Potential of bacterial and fungal endophytes in promoting growth in finger millet genotypes, Kenya
Beth Wangui Waweru1, Njira Njira Pili1, Wim Wesemael2, Godelieve Gheysen3
1Moi University, Biological Sciences, Kenya
Finger millet (Eleusine coracana) is an important crop to subsistence farmers commonly grown in arid and semiarid areas. The crop is highly nutritious making it an excellent crop for infants, elderly, diabetic, AIDs patients as well as poor people who live mainly on starchy foods. In the present study, three fungal (Trichoderma asperellum, Trichoderma hamatum and Purpureocillium lilacinum) and bacteria (Bacillus subtilis and Paenibacillus polymyxa) endophytes were used to determine growth promotion potential in four genotypes of finger millet (U-15, P-224, Okhale-1 and Ikhulule) in the greenhouse. Finger millet seeds were surface sterilized with 70% ethanol for 5 mins followed by 3% sodium hypochlorite for 20 mins and later germinated in the lab. After six days, finger millet seeds were planted in plastic pots (18 cm diameter and 21 cm depth) filled with 3 kg of sterilised soil. Each pot was drenched with 106 spores/ml after two weeks and boosted with similar inoculum on the third week. Eight replicates were maintained in each finger millet variety and endophytes treatments. Plant shoot height, number of tillers and number of leaves were recorded on weekly basis while fresh & dry shoots weight, fresh and dry root weights, panicle weight and grain yield were measured after four months. Trichoderma asperellum, Purpureocillium lilacinum and Paenibacillus polymyxa increased dry yield weight in U-15 (P value=0.002), P-224 (P value=0.0001) and Okhale-1 (P value=0.018). There was no significant yield increase in Ikhulule variety (P-value=.0.425). Wet yield weight, number of tillers and shoot & root dry weight increased significantly in all finger millet genotypes apart from Ikhulule.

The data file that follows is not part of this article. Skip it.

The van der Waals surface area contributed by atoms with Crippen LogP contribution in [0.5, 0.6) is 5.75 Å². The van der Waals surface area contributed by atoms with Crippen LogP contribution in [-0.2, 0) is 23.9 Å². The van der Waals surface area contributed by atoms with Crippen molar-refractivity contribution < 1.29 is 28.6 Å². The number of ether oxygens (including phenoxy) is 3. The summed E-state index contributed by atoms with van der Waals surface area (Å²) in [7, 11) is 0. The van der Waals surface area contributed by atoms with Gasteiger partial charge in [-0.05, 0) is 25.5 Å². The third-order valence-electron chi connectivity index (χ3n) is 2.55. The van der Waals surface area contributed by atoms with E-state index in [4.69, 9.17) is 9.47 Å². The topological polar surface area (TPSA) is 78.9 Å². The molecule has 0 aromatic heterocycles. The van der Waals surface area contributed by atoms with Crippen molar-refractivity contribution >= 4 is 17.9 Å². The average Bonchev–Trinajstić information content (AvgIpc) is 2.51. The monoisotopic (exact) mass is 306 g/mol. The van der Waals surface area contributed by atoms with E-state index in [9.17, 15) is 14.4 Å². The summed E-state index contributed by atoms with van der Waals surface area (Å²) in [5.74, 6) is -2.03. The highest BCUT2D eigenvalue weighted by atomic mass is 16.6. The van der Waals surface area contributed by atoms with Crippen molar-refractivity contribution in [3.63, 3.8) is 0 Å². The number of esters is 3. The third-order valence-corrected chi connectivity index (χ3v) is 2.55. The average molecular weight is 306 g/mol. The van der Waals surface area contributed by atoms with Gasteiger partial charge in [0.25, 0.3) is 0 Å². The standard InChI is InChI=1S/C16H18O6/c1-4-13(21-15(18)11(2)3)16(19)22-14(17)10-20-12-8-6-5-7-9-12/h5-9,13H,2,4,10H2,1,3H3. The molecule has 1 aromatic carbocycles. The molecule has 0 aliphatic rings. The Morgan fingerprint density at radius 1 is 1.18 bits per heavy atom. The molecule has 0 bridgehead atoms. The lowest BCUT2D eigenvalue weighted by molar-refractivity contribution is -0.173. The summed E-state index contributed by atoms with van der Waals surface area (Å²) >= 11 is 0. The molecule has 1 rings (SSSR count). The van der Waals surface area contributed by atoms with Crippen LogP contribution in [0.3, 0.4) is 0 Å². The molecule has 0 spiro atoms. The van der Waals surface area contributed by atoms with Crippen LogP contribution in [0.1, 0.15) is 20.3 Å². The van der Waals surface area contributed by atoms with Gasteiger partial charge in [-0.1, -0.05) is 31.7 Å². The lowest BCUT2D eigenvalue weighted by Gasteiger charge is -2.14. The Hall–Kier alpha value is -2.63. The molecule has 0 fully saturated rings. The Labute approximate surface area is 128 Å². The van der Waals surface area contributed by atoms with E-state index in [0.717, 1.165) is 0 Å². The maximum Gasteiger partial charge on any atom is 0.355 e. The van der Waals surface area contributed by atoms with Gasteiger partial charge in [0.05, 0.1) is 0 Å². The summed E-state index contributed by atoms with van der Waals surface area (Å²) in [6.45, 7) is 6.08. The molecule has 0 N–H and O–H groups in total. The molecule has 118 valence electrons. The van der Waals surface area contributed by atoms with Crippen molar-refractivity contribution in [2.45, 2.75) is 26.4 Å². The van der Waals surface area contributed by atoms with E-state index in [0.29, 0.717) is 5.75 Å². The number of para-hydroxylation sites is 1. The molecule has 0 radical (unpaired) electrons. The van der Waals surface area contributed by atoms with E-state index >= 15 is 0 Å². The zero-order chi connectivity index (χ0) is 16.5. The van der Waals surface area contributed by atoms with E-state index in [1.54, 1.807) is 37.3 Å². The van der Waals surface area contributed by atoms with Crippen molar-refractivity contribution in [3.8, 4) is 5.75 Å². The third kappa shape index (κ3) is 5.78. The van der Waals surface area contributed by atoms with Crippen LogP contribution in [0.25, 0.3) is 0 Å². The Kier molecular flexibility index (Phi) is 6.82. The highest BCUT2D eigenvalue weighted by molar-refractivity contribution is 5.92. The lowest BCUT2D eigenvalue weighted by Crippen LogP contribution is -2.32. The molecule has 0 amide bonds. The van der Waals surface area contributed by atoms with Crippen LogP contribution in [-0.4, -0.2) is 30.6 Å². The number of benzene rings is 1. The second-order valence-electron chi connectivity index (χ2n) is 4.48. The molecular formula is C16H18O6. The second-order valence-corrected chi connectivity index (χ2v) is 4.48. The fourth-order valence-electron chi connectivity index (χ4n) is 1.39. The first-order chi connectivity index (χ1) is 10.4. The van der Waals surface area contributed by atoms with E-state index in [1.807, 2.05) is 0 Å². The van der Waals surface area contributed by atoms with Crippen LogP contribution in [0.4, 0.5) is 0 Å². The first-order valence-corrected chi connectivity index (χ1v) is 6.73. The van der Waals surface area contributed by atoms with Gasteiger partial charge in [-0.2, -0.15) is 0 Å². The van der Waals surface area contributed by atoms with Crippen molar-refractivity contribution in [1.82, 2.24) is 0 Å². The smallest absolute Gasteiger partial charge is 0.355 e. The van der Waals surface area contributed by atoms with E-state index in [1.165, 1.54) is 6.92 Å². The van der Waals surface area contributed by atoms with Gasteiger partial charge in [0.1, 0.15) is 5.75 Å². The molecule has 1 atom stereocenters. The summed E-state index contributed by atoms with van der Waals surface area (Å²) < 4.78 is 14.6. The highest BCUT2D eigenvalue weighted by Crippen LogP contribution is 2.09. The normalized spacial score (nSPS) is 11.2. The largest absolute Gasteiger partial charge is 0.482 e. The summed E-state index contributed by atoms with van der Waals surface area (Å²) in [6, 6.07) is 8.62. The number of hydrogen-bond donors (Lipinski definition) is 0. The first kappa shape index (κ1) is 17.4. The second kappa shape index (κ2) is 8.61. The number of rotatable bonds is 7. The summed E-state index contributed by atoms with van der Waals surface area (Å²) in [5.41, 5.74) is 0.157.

Keywords: Arid and semiarid areas, endophytes, finger millet, growth promotion
Contact Address: Beth Wangui Waweru, Moi University, Biological Sciences, P. O Box 3900, 30100 Kesses, Kenya, e-mail: bethwwr54gmail.com